I now would say my TT is on about 60% of the time. Add to that the fact I'm a short plane ride to Japan and its amazing second hand record stores and my vinyl collection is growing again.

Keep up the music related off topic posts. Music and photography go together outstandingly well in my mind.

A couple of little pieces of worship at the temple of vinyl:
- https://www.tbray.org/ongoing/When/201x/2010/03/04/Record-Player
- https://www.tbray.org/ongoing/When/201x/2012/10/15/Why-Vinyl

Also, for some pure fun, visit http://recordplayer.com

I don't know if vinyl sounds better. My digital stuff sounds pretty good too through the same system. New vinyl sounds at least as good. But if I have a guest over who is into music it's much more fun and social to put on a record (or let them do it). Then of course they can look at the cover and notes, and one side of a record is a nice time period for a little conversation before flipping the record or putting on something else. If I play a digital album I don't hand them an iPad with the album info on it because that would just be strange.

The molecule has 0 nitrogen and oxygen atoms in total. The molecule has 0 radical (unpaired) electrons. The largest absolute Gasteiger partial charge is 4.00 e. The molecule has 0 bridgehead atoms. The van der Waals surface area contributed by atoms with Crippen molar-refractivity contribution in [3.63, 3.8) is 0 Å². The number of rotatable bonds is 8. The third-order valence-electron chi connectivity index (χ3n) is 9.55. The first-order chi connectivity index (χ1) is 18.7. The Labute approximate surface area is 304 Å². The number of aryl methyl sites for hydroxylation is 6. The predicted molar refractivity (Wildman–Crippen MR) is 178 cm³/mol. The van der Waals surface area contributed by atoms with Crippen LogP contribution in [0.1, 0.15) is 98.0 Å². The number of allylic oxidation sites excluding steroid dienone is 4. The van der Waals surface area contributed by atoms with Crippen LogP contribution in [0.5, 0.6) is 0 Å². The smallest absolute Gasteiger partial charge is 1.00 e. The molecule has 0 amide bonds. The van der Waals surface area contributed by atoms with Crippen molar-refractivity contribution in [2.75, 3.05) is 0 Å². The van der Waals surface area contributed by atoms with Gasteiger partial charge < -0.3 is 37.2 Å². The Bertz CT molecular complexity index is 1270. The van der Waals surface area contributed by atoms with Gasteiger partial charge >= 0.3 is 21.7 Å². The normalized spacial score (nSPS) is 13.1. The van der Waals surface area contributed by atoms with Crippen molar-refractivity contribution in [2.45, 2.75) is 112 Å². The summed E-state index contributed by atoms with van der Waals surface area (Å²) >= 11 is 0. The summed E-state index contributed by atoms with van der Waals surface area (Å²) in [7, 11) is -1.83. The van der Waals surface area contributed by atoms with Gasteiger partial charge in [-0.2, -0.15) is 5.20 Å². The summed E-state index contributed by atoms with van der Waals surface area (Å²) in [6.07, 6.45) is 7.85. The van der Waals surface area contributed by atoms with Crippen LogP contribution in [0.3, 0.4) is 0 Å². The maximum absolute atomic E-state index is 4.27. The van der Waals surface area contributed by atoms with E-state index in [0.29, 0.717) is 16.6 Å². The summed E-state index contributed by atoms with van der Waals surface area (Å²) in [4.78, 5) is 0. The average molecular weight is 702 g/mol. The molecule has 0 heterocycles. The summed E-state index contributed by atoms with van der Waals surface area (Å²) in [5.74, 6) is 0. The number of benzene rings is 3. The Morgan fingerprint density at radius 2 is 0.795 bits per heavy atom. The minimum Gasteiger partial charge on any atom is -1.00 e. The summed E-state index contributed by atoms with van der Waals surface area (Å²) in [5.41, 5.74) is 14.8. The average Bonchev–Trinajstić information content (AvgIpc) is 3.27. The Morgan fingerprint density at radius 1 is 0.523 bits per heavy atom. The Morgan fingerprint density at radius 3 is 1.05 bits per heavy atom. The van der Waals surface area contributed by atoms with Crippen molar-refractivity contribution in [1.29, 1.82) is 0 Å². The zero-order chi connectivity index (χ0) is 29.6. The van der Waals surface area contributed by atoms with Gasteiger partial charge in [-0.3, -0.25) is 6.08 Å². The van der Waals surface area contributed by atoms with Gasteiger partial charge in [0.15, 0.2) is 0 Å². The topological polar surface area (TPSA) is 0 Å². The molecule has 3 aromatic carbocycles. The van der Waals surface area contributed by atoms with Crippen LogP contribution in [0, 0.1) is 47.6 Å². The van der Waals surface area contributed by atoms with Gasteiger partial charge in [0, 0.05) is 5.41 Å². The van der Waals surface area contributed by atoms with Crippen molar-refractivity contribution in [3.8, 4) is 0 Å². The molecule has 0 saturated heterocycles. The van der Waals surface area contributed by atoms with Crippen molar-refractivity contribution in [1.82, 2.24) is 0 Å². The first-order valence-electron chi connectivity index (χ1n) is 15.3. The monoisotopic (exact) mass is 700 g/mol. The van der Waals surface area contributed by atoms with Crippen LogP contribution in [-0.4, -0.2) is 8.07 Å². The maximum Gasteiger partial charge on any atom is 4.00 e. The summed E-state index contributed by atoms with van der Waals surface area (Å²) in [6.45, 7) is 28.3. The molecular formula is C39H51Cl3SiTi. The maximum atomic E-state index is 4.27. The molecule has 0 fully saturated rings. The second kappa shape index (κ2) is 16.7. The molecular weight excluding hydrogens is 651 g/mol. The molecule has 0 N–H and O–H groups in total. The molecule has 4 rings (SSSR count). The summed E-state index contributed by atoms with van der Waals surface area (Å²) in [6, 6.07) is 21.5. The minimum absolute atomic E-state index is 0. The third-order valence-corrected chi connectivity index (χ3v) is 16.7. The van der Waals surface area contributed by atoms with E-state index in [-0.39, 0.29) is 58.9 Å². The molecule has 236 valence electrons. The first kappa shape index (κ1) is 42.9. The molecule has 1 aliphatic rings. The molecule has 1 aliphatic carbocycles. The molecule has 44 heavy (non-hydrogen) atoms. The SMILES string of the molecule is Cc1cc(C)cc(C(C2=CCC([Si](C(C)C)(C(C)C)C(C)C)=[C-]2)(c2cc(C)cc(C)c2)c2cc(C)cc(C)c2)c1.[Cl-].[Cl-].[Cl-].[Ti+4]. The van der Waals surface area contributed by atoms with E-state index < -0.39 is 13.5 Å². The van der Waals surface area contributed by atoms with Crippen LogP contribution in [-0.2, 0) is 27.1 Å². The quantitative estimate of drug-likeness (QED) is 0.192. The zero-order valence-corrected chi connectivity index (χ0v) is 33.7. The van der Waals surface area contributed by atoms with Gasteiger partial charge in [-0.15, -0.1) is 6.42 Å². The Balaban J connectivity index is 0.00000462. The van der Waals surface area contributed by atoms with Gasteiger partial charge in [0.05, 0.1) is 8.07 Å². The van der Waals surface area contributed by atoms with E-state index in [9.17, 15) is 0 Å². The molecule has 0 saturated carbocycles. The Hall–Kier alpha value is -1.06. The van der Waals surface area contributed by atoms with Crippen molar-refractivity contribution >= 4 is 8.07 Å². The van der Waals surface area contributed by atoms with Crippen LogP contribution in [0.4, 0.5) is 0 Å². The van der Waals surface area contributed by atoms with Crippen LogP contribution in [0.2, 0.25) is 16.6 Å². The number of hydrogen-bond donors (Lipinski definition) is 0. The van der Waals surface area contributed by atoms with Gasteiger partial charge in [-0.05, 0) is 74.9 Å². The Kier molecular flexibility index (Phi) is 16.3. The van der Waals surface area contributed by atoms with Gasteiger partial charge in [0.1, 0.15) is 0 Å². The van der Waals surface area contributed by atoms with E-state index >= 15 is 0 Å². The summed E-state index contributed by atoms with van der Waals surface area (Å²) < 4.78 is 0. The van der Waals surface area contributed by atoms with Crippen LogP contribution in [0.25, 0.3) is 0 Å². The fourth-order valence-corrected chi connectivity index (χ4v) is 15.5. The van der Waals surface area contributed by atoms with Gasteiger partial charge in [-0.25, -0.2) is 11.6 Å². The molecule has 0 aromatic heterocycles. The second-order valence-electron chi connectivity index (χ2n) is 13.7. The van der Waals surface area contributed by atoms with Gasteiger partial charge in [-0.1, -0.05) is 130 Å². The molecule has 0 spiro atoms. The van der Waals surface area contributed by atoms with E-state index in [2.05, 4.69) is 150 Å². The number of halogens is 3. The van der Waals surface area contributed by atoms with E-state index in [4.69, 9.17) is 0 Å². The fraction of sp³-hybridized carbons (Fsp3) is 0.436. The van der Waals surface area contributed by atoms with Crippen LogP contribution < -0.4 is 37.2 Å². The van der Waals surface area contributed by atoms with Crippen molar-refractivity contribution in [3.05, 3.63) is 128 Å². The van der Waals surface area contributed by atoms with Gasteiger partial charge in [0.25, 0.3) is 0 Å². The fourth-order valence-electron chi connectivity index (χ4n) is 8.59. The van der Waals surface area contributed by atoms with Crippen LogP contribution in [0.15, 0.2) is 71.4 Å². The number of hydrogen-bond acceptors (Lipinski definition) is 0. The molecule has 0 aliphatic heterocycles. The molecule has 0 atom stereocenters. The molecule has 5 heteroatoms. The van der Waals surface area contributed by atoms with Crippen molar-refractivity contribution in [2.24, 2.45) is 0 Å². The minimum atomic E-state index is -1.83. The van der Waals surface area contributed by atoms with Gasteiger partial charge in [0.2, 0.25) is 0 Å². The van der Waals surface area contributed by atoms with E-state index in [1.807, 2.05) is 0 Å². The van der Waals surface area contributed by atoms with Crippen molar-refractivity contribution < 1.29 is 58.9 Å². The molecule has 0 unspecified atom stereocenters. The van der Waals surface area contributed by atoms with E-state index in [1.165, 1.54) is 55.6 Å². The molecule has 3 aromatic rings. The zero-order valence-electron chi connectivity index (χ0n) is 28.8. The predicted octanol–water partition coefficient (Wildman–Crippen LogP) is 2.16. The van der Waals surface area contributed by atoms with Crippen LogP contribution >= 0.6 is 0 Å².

This figure is probably for new LPs, no? I wonder what the figure is for used records. I still buy a bunch of those. $2-4 gets me all kinds of gems. Some of them aren't even scratched ...

A note on photography and Tom Waits' Rain Dogs...
The front cover features an Anders Petersen image and the back cover was shot by robert frank on a pack-film polaroid. There's a great bit about the story of the shoot at the NYT here: http://www.nytimes.com/interactive/2011/03/06/magazine/wtwt-tom-waits-and-robert-frank.html

Robert E, vinyl was still pretty standard in 1991.